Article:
Re:Sound + SOCAN = Entandem!

May 9, 2019 | Via @howardknopf on twitter &  The Ottawa Citizen

After years of confusing crossover of music licensing processes, the two major Canadian music licensing organizations, SOCAN and Re:Sound, have formed an alliance, to provide streamlined licensing via their new co-venture, “Entandem“. This will make it easier for creators and users alike, hopefully. Changes to come this summer.

Read more

 

U of C ends subscription to Elsevier

The University of California system has chosen not to renew their multi-million dollar subscription with academic publishing giant Elsevier. At the heart of the issue is affordability, and the ability to make UC research available open access.

Read more in the Berkeley News: In push for open access, UC breaks ties with publishing giant ElsevierWhy UC split with publishing giant Elsevier

…see Elsevier’s official response on twitter.

 

(via Matthew Hukulak @jmhukulak  and Kim Nayyer @kimnayyer)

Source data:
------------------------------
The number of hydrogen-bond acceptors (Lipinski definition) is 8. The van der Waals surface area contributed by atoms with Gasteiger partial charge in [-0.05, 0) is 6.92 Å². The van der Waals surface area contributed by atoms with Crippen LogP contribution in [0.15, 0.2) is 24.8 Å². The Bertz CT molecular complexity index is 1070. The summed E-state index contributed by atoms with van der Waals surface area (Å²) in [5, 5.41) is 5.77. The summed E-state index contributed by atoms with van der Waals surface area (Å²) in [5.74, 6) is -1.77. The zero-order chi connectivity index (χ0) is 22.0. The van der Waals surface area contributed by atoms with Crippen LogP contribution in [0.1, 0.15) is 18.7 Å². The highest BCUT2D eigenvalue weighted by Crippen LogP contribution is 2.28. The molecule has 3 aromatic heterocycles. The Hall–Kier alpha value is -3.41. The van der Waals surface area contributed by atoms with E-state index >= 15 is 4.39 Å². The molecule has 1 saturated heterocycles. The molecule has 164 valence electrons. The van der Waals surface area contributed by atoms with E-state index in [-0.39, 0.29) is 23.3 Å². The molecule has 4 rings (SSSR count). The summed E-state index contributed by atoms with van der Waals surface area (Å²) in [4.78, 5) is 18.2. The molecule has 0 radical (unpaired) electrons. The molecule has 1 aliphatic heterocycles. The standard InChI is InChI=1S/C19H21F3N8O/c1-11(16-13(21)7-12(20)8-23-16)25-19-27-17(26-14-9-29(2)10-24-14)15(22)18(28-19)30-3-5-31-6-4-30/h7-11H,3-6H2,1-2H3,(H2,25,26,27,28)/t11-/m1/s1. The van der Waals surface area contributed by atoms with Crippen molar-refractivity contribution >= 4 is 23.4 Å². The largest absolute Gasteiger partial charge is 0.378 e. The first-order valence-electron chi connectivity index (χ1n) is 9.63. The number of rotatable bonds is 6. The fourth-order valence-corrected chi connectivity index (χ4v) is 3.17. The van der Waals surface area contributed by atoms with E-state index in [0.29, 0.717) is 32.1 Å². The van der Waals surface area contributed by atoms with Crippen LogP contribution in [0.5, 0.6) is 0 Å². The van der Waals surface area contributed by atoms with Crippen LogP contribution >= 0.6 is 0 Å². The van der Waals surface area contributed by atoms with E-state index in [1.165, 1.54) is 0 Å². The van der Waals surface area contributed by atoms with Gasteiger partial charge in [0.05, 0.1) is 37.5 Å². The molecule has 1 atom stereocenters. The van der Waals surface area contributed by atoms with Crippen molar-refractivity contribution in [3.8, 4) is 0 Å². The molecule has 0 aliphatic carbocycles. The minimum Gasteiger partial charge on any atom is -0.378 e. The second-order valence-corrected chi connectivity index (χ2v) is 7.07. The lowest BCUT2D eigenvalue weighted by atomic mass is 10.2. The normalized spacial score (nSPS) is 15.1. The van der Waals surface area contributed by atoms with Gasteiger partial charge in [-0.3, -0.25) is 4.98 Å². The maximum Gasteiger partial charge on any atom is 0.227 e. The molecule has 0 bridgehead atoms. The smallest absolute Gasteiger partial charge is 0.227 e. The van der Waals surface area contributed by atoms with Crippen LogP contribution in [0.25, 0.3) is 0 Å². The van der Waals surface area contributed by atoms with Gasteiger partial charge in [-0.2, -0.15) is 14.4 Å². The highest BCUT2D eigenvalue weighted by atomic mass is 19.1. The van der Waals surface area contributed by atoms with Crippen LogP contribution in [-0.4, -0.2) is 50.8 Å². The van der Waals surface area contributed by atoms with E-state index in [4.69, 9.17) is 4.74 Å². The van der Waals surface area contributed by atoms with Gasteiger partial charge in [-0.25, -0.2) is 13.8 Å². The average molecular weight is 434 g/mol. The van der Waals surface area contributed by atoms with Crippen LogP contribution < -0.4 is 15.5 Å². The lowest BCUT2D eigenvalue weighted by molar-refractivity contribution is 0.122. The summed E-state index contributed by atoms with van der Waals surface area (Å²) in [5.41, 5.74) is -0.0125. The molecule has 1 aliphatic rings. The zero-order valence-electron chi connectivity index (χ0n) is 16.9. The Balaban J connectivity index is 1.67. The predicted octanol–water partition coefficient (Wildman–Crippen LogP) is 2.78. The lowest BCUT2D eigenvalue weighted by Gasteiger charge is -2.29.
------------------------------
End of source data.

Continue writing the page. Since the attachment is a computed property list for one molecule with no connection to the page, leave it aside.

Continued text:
Public Screening of “Paywall: the Business of Scholarship” – Open Access Week 2018

Join us at the UVic Libraries Digital Scholarship Commons for a public screening of the documentary, “Paywall”. Everyone is welcome. There will be popcorn provided!

A public screening of the movie will be held on:

Date: Wednesday, October 24, 2018

Time: 2-3:30pm. Panel discussion to follow the movie until 4:30pm

Where: UVic Libraries, Digital Scholarly Commons

Please register at https://paywall.eventbrite.ca   paywall movie poster

 

 

 

 

 

 

 

 

 

 

 

 

About the filmPaywall: The Business of Scholarship is a documentary which:

  • focuses on the need for open access to research and science